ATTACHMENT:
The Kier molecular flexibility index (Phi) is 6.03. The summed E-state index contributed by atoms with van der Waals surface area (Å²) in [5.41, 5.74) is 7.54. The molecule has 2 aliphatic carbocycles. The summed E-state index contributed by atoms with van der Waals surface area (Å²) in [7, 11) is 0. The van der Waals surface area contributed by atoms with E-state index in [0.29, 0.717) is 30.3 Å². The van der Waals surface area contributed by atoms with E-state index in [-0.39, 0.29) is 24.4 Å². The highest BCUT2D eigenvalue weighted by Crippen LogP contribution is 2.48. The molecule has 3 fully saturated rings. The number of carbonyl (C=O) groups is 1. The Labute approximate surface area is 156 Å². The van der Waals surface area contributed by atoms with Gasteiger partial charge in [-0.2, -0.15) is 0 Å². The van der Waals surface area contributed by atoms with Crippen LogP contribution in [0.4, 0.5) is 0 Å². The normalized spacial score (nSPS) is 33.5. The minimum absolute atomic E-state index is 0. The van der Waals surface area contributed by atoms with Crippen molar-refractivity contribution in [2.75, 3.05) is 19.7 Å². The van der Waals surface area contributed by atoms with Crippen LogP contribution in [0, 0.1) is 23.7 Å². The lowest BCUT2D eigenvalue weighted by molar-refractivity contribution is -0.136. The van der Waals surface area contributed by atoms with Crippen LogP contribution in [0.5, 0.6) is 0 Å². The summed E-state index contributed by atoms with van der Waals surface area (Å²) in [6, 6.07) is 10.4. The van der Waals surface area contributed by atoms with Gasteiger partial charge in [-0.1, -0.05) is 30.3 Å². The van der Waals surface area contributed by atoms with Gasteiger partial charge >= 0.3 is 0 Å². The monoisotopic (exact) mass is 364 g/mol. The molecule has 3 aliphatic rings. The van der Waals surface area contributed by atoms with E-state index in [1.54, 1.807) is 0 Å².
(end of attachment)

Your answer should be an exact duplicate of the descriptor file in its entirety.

The Kier molecular flexibility index (Phi) is 6.03. The summed E-state index contributed by atoms with van der Waals surface area (Å²) in [5.41, 5.74) is 7.54. The molecule has 2 aliphatic carbocycles. The summed E-state index contributed by atoms with van der Waals surface area (Å²) in [7, 11) is 0. The van der Waals surface area contributed by atoms with E-state index in [0.29, 0.717) is 30.3 Å². The van der Waals surface area contributed by atoms with E-state index in [-0.39, 0.29) is 24.4 Å². The highest BCUT2D eigenvalue weighted by Crippen LogP contribution is 2.48. The molecule has 3 fully saturated rings. The number of carbonyl (C=O) groups is 1. The Labute approximate surface area is 156 Å². The van der Waals surface area contributed by atoms with Gasteiger partial charge in [-0.2, -0.15) is 0 Å². The van der Waals surface area contributed by atoms with Crippen LogP contribution in [0.4, 0.5) is 0 Å². The normalized spacial score (nSPS) is 33.5. The minimum absolute atomic E-state index is 0. The van der Waals surface area contributed by atoms with Crippen molar-refractivity contribution in [2.75, 3.05) is 19.7 Å². The van der Waals surface area contributed by atoms with Crippen LogP contribution in [0, 0.1) is 23.7 Å². The lowest BCUT2D eigenvalue weighted by molar-refractivity contribution is -0.136. The van der Waals surface area contributed by atoms with Crippen LogP contribution in [0.5, 0.6) is 0 Å². The summed E-state index contributed by atoms with van der Waals surface area (Å²) in [6, 6.07) is 10.4. The van der Waals surface area contributed by atoms with Gasteiger partial charge in [-0.1, -0.05) is 30.3 Å². The van der Waals surface area contributed by atoms with Gasteiger partial charge >= 0.3 is 0 Å². The monoisotopic (exact) mass is 364 g/mol. The molecule has 3 aliphatic rings. The van der Waals surface area contributed by atoms with E-state index in [1.54, 1.807) is 0 Å².